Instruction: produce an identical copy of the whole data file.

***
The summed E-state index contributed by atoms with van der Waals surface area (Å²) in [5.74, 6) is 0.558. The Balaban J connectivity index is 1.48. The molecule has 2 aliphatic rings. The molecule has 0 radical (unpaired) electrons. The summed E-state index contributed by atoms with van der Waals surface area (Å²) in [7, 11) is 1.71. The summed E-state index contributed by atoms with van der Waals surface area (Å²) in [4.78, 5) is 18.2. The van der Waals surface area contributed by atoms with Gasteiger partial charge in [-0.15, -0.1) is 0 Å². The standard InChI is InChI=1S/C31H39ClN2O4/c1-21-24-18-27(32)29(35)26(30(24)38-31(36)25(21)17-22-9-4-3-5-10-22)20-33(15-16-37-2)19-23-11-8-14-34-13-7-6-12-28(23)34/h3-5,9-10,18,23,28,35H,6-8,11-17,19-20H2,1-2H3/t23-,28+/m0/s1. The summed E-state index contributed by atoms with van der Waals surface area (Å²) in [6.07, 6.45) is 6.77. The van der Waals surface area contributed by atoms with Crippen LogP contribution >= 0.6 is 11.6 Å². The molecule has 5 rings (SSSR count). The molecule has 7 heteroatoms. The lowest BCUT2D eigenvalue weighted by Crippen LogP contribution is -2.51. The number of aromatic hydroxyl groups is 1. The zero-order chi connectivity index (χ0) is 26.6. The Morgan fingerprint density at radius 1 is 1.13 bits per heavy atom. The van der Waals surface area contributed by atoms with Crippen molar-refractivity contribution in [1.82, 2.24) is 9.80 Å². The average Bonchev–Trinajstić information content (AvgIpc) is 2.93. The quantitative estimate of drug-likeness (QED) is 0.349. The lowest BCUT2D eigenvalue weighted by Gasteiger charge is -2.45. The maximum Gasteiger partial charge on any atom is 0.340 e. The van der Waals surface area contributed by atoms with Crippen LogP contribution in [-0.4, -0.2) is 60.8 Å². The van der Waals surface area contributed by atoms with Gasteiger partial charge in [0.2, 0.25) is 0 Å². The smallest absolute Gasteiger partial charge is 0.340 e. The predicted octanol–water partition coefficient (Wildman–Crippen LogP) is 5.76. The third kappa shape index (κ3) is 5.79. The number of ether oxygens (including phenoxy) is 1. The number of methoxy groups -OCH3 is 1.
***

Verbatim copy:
The summed E-state index contributed by atoms with van der Waals surface area (Å²) in [5.74, 6) is 0.558. The Balaban J connectivity index is 1.48. The molecule has 2 aliphatic rings. The molecule has 0 radical (unpaired) electrons. The summed E-state index contributed by atoms with van der Waals surface area (Å²) in [7, 11) is 1.71. The summed E-state index contributed by atoms with van der Waals surface area (Å²) in [4.78, 5) is 18.2. The van der Waals surface area contributed by atoms with Gasteiger partial charge in [-0.15, -0.1) is 0 Å². The standard InChI is InChI=1S/C31H39ClN2O4/c1-21-24-18-27(32)29(35)26(30(24)38-31(36)25(21)17-22-9-4-3-5-10-22)20-33(15-16-37-2)19-23-11-8-14-34-13-7-6-12-28(23)34/h3-5,9-10,18,23,28,35H,6-8,11-17,19-20H2,1-2H3/t23-,28+/m0/s1. The summed E-state index contributed by atoms with van der Waals surface area (Å²) in [6.07, 6.45) is 6.77. The van der Waals surface area contributed by atoms with Crippen LogP contribution >= 0.6 is 11.6 Å². The molecule has 5 rings (SSSR count). The molecule has 7 heteroatoms. The lowest BCUT2D eigenvalue weighted by Crippen LogP contribution is -2.51. The number of aromatic hydroxyl groups is 1. The zero-order chi connectivity index (χ0) is 26.6. The Morgan fingerprint density at radius 1 is 1.13 bits per heavy atom. The van der Waals surface area contributed by atoms with Crippen molar-refractivity contribution in [1.82, 2.24) is 9.80 Å². The average Bonchev–Trinajstić information content (AvgIpc) is 2.93. The quantitative estimate of drug-likeness (QED) is 0.349. The lowest BCUT2D eigenvalue weighted by Gasteiger charge is -2.45. The maximum Gasteiger partial charge on any atom is 0.340 e. The van der Waals surface area contributed by atoms with Crippen LogP contribution in [-0.4, -0.2) is 60.8 Å². The van der Waals surface area contributed by atoms with Gasteiger partial charge in [0.2, 0.25) is 0 Å². The smallest absolute Gasteiger partial charge is 0.340 e. The predicted octanol–water partition coefficient (Wildman–Crippen LogP) is 5.76. The third kappa shape index (κ3) is 5.79. The number of ether oxygens (including phenoxy) is 1. The number of methoxy groups -OCH3 is 1.